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Learning About Diabetes Diagnosis, Treatment and Research

Welcome to my site, my name is Jess Indaja. I was diagnosed with type 2 diabetes after struggling with my weight throughout my teen years and adulthood. My doctor informed me about all of the dangers associated with my diet and exercise habits. I was encouraged to change the way I ate and moved in an effort to reverse my blood sugar problem. I made the changes, but still struggle with controlling my blood sugar. After going through this trying situation, I decided to make a site that may help others with problems associated with type 2 diabetes. I will discuss diagnostic procedures, treatments and medical research concerning this disease. I hope you visit often and learn all you can to control your type 2 diabetes or help others with this condition.

Learning About Diabetes Diagnosis, Treatment and Research

5 Things To Know About Fat Grafting And Liposuction

by Carla Hudson

Almost everyone has heard of liposuction, but not everyone knows the benefits of fat grafting—the process of strategically injecting your fat back into your body to improve your appearance. Fat grafting and liposuction should naturally go together. However, if you are interested in one or both procedures, there are some things you should know before you start the process on either one. 

You Do Not Need Liposuction for a Fat Graft 

Most fat grafting requires very small amounts of fat tissue for a successful sculpting of the recipient site. Because of this, liposuction techniques are not always used to harvest fat from a donor site. Instead, a surgeon may use a syringe to extract fat. However, for areas where more fat may be needed or wanted, such as the breasts or buttocks, it may be better to harvest a larger amount of fat with liposuction techniques. 

Fat Grafting Should Be Discussed and Planned Before Major Liposuction 

If you are getting liposuction, you should consider whether or not you would benefit from fat grafting, either now or in the future. Liposuction can often remove some of the best fat available for fat grafting, leaving you less ideal fat for any future grafting needs. If you plan to undergo major liposuction, especially in multiple areas, you should discuss whether you want fat grafting with your surgeon. If your liposuction surgeon does not offer fat grafting, it may be a good idea to get fat grafting completed first and then have your major liposuction later.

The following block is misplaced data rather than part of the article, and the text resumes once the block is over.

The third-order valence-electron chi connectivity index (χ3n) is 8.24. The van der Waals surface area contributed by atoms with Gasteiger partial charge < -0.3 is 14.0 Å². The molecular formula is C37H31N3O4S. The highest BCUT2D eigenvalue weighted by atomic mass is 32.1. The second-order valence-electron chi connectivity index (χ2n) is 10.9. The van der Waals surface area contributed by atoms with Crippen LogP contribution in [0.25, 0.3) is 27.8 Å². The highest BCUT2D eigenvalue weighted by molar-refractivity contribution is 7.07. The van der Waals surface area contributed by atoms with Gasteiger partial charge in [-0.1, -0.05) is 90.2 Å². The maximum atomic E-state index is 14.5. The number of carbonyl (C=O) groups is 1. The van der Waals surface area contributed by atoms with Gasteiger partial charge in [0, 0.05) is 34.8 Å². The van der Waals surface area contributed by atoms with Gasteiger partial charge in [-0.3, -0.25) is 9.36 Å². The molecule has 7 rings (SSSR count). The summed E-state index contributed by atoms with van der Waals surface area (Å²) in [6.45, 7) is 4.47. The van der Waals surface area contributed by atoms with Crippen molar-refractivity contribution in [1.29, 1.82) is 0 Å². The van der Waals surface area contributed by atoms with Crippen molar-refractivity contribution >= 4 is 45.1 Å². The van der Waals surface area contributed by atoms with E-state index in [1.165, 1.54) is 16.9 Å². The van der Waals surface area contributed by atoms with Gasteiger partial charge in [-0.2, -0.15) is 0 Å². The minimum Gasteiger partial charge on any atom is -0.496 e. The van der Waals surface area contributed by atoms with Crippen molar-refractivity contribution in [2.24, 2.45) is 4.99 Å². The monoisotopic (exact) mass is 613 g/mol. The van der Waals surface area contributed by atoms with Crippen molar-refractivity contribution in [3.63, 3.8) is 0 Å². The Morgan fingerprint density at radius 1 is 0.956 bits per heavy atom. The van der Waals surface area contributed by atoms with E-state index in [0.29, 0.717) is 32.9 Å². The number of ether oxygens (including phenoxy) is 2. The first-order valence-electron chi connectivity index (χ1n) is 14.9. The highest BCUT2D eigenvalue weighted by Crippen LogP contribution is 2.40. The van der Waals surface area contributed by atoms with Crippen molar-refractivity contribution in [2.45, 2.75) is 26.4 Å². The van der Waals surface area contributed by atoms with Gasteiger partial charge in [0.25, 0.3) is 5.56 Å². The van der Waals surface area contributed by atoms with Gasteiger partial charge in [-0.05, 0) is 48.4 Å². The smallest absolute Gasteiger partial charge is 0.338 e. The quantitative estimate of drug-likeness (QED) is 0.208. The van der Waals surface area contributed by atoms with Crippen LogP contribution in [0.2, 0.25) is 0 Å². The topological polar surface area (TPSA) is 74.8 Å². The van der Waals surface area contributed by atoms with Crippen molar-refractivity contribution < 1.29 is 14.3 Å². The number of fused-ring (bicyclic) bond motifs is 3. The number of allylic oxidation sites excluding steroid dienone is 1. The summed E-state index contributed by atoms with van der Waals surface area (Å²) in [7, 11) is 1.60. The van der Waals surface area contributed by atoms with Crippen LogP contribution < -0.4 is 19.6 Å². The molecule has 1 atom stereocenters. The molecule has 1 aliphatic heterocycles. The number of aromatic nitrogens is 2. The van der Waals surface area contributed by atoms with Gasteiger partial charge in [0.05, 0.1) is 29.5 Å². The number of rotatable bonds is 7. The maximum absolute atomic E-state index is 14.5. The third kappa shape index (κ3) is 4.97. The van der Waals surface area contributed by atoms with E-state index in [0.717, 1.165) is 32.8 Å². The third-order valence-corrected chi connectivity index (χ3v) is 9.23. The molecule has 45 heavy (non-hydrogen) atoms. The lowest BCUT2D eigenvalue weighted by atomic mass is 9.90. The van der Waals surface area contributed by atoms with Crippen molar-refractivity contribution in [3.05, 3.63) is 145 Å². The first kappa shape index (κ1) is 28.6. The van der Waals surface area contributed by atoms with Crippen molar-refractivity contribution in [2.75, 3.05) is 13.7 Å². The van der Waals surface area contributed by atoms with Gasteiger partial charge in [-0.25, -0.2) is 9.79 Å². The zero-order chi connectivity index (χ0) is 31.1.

Liposuction and Fat Grafting May Be Completed During the Same Visit 

Surgeons who specialize in both fat grafting and liposuction may be able to perform both procedures during one session. However, fat grafting often requires multiple sessions for ideal results. Because of this, you may want to either leave a harvesting area for future sessions or plan your liposuction over multiple visits. 

One of the benefits of having liposuction and fat grafting done at the same time is that there is no need to store or freeze your fat cells. Using cells that have not been frozen often results in a better graft. Additionally, without the storage costs, the procedure should be less expensive for you. 

You May Store Fat From Liposuction for Later Grafting 

Although freezing fat from liposuction for future grafting is not ideal, it is possible. Unfortunately, most fat can only be successfully brought back to body temperature without damage for a few weeks or, at most, a few months after harvest. This means that you should plan to have the fat grafted as soon as possible after it is harvested, even if you do decide to freeze it. Grafting the fat sooner rather than later will improve your chances of a successful graft. 

You Cannot Donate Your Fat to a Friend 

Perhaps you want liposuction and a friend wants a fat graft. In theory, this would provide the perfect opportunity for you to get rid of some fat and your friend to use it without undergoing liposuction themselves. Unfortunately, fat tissue can be rejected, just like any other donor organ. Because of this, fat grafts are generally only done with fat from an individual's own body. If donor fat was from another body, extra costly measures would have to be taken to prevent rejection, which are not realistic for most people. 

The good news is that most people, even skinny people, usually have enough fat for most types of fat grafting. The exception may be if an individual has had extensive liposuction in the past or if they want a large fat graft, such as a full reconstruction of the breast after a mastectomy.